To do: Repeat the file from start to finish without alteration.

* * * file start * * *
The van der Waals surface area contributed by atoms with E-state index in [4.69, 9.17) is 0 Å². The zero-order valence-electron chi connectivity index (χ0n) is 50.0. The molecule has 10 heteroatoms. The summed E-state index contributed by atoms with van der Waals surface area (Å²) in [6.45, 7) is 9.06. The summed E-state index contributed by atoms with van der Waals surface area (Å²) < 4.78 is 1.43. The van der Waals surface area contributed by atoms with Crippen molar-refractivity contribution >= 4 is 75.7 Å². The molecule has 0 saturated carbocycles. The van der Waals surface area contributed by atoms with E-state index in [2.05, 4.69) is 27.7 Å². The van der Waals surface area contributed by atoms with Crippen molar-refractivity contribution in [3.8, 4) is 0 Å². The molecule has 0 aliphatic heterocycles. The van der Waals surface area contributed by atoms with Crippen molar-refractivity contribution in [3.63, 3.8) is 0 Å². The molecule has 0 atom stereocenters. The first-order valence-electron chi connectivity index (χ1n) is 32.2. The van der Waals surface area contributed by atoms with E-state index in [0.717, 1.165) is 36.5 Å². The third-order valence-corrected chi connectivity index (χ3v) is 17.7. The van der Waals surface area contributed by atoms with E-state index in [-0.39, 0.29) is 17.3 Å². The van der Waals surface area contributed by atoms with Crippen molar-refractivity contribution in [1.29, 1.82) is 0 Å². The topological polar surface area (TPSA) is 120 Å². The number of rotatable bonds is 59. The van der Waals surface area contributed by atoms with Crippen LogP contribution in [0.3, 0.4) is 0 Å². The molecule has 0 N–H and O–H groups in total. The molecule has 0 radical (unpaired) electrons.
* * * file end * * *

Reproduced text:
The van der Waals surface area contributed by atoms with E-state index in [4.69, 9.17) is 0 Å². The zero-order valence-electron chi connectivity index (χ0n) is 50.0. The molecule has 10 heteroatoms. The summed E-state index contributed by atoms with van der Waals surface area (Å²) in [6.45, 7) is 9.06. The summed E-state index contributed by atoms with van der Waals surface area (Å²) < 4.78 is 1.43. The van der Waals surface area contributed by atoms with Crippen molar-refractivity contribution >= 4 is 75.7 Å². The molecule has 0 saturated carbocycles. The van der Waals surface area contributed by atoms with E-state index in [2.05, 4.69) is 27.7 Å². The van der Waals surface area contributed by atoms with Crippen molar-refractivity contribution in [3.8, 4) is 0 Å². The molecule has 0 aliphatic heterocycles. The van der Waals surface area contributed by atoms with Crippen molar-refractivity contribution in [3.63, 3.8) is 0 Å². The molecule has 0 atom stereocenters. The first-order valence-electron chi connectivity index (χ1n) is 32.2. The van der Waals surface area contributed by atoms with E-state index in [0.717, 1.165) is 36.5 Å². The third-order valence-corrected chi connectivity index (χ3v) is 17.7. The van der Waals surface area contributed by atoms with E-state index in [-0.39, 0.29) is 17.3 Å². The van der Waals surface area contributed by atoms with Crippen molar-refractivity contribution in [1.29, 1.82) is 0 Å². The topological polar surface area (TPSA) is 120 Å². The number of rotatable bonds is 59. The van der Waals surface area contributed by atoms with Crippen LogP contribution in [0.3, 0.4) is 0 Å². The molecule has 0 N–H and O–H groups in total. The molecule has 0 radical (unpaired) electrons.